Northwestern's nursing program ranked among nation's best
Thursday, January 3, 2019
Northwestern College’s nursing program has been ranked among the nation’s top 15 percent as well as 38th out of the best 75 in the Plains region by www.nursingschoolsalmanac.com.
More than 3,000 institutions offering nursing degrees were evaluated using three factors: the institution’s academic prestige and perceived value; the breadth and depth of nursing programs offered; and student success, particularly on the NCLEX national licensure exam. Schools from Iowa, Kansas, Minnesota, Missouri, Nebraska, North Dakota and South Dakota were included in the Plains region rankings.
The website notes several of Northwestern’s nursing program distinctives, including hands-on training through healthcare-related mission trips, a state-of-the-art nursing laboratory with human patient simulators, and the opportunity to serve abroad. It also highlights Northwestern graduates’ success on the NCLEX licensure exam with 87 percent passing on their first attempt.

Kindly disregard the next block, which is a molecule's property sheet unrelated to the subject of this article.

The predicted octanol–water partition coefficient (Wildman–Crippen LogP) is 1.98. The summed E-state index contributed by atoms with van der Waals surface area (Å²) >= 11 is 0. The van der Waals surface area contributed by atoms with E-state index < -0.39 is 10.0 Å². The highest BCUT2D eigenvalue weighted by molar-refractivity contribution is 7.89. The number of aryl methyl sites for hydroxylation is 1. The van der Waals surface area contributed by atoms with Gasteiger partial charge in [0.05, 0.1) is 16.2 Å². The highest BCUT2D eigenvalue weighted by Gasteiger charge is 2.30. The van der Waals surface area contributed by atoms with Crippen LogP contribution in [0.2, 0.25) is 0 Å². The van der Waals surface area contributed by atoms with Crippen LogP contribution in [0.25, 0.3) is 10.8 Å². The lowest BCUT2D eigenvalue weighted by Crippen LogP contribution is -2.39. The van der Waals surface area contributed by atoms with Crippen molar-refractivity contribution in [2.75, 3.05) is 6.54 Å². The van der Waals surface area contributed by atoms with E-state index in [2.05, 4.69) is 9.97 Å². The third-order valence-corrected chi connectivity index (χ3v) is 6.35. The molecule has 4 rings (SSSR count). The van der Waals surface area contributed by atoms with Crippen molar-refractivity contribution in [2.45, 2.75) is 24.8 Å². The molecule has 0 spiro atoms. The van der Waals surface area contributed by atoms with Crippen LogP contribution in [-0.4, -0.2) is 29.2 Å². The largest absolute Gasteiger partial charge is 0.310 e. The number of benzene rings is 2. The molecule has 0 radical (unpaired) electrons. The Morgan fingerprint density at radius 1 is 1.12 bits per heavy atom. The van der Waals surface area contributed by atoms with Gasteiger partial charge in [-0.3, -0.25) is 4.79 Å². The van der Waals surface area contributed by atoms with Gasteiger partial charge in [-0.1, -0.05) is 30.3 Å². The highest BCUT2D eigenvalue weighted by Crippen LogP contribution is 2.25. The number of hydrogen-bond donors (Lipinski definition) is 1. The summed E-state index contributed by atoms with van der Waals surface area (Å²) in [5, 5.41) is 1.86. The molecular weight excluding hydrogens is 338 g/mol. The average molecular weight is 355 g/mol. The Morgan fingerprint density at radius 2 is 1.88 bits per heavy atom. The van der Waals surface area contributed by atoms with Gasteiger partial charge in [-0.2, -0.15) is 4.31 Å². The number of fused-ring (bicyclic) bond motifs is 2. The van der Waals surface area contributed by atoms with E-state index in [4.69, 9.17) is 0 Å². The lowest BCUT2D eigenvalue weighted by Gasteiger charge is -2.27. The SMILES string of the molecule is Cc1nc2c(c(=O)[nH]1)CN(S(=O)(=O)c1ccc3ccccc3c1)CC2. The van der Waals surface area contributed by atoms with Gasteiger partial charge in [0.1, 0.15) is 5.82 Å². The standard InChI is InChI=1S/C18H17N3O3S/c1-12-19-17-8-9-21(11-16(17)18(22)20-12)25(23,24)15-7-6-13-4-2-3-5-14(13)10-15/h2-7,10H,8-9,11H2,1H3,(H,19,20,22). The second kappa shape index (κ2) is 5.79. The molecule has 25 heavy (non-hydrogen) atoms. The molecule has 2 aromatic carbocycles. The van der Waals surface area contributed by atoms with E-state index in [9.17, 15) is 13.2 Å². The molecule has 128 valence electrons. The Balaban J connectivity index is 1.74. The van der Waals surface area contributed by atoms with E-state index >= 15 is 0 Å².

“Northwestern nursing students learn to care for the whole person. The curriculum teaches students to be excellent clinicians who provide high-quality physical care, along with viewing the patient holistically so their emotional and spiritual needs are met,” says Dr. Julie Dragstra, assistant professor and nursing department chair at Northwestern. “Students are challenged to think critically and develop clinical reasoning to prepare them for a variety of practice settings. Our graduates are sought after by hospitals and other care providers, as they’re identified as well prepared to provide compassionate care.”
Northwestern offers a traditional undergraduate BSN degree in addition to an RN to BSN online option, both of which are accredited by the Commission on Collegiate Nursing Education and approved by the Iowa Board of Nursing. The college’s nursing arts laboratory is located in the new DeWitt Family Science Center, and includes high-fidelity simulators and patient rooms, a flexible learning space with eight bays, IV training arms and other trainers, a hospital-based computerized medication system, and an electronic health record simulation program.
“Our nursing education has been greatly enhanced with the state-of-the-art equipment and realistic setting in the DeWitt Family Science Center,” says Dragstra.
Nursing Schools Almanac strives to provide detailed, comprehensive and analytical resources for aspiring nurses.